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Nerve Transfers to Restore Upper Extremity Function in Cervical Spinal Cord Injury: Update and Preliminary Outcomes. Plast Reconstr Surg 2015 Oct;136(4):780-92

Date

09/24/2015

Pubmed ID

26397252

DOI

10.1097/PRS.0000000000001641

Scopus ID

2-s2.0-84942436315   30 Citations

Abstract

BACKGROUND: Cervical spinal cord injury can result in profound loss of upper extremity function. Recent interest in the use of nerve transfers to restore volitional control is an exciting development in the care of these complex patients. In this article, the authors review preliminary results of nerve transfers in spinal cord injury.

METHODS: Review of the literature and the authors' cases series of 13 operations in nine spinal cord injury nerve transfer recipients was performed. Representative cases were reviewed to explore critical concepts and preliminary outcomes.

RESULTS: The nerve transfers used expendable donors (e.g., teres minor, deltoid, supinator, and brachialis) innervated above the level of the spinal cord injury to restore volitional control of missing function such as elbow extension, wrist extension, and/or hand function (posterior interosseous nerve or anterior interosseous nerve/finger flexors reinnervated). Results from the literature and the authors' patients (after a mean postsurgical follow-up of 12 months) indicate gains in function as assessed by both manual muscle testing and patients' self-reported outcomes measures.

CONCLUSIONS: Nerve transfers can provide an alternative and consistent means of reestablishing volitional control of upper extremity function in people with cervical level spinal cord injury. Early outcomes provide evidence of substantial improvements in self-reported function despite relatively subtle objective gains in isolated muscle strength. Further work to investigate the optimal timing and combination of nerve transfer operations, the combination of these with traditional treatments (tendon transfer and functional electrical stimulation), and measurement of outcomes is imperative for determining the precise role of these operations.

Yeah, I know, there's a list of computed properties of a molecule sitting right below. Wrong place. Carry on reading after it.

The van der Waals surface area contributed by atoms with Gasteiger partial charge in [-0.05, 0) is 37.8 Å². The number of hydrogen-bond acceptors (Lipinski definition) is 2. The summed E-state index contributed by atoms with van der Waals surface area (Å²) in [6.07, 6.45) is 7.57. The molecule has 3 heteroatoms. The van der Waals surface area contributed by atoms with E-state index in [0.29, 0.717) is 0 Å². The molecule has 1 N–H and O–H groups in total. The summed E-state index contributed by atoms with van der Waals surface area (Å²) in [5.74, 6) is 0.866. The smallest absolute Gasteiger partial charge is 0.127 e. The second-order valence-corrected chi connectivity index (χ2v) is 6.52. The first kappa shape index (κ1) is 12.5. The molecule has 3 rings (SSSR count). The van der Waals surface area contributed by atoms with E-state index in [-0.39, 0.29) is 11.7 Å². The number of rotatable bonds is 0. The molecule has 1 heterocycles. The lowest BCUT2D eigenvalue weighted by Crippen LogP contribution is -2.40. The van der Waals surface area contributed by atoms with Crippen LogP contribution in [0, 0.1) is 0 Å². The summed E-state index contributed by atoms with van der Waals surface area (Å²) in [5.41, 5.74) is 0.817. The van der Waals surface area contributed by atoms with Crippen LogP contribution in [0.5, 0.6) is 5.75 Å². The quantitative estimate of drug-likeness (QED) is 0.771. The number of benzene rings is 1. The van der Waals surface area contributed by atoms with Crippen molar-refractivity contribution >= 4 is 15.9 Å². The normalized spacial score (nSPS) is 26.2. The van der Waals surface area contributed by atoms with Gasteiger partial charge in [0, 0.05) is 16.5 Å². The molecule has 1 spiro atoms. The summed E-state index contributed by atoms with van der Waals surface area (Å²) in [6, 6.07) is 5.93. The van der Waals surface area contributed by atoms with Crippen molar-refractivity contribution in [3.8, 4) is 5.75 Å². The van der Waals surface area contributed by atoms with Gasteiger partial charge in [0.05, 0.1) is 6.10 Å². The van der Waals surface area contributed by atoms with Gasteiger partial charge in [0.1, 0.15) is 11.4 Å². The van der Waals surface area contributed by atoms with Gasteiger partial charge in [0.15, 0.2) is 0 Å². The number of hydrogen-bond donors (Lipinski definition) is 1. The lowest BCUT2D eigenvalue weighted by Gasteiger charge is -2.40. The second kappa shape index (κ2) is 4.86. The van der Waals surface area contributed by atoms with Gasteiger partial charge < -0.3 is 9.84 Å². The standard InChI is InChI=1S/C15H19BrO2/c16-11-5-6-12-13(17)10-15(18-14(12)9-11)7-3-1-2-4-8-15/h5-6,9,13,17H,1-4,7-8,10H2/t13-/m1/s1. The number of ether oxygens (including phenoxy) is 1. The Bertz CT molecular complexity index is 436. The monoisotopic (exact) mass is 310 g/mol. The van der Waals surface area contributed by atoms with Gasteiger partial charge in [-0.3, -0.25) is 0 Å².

CLINICAL QUESTION/LEVEL OF EVIDENCE: Therapeutic, IV.

Author List

Fox IK, Davidge KM, Novak CB, Hoben G, Kahn LC, Juknis N, Ruvinskaya R, Mackinnon SE

Author

Gwendolyn M B Hoben MD Assistant Professor in the Plastic Surgery department at Medical College of Wisconsin




MESH terms used to index this publication - Major topics in bold

Adolescent
Adult
Aged
Cervical Cord
Cervical Vertebrae
Female
Follow-Up Studies
Humans
Male
Middle Aged
Nerve Transfer
Peripheral Nerves
Spinal Cord Injuries
Spinal Nerves
Treatment Outcome
Upper Extremity
Young Adult
jenkins-FCD Prod-482 91ad8a360b6da540234915ea01ff80e38bfdb40a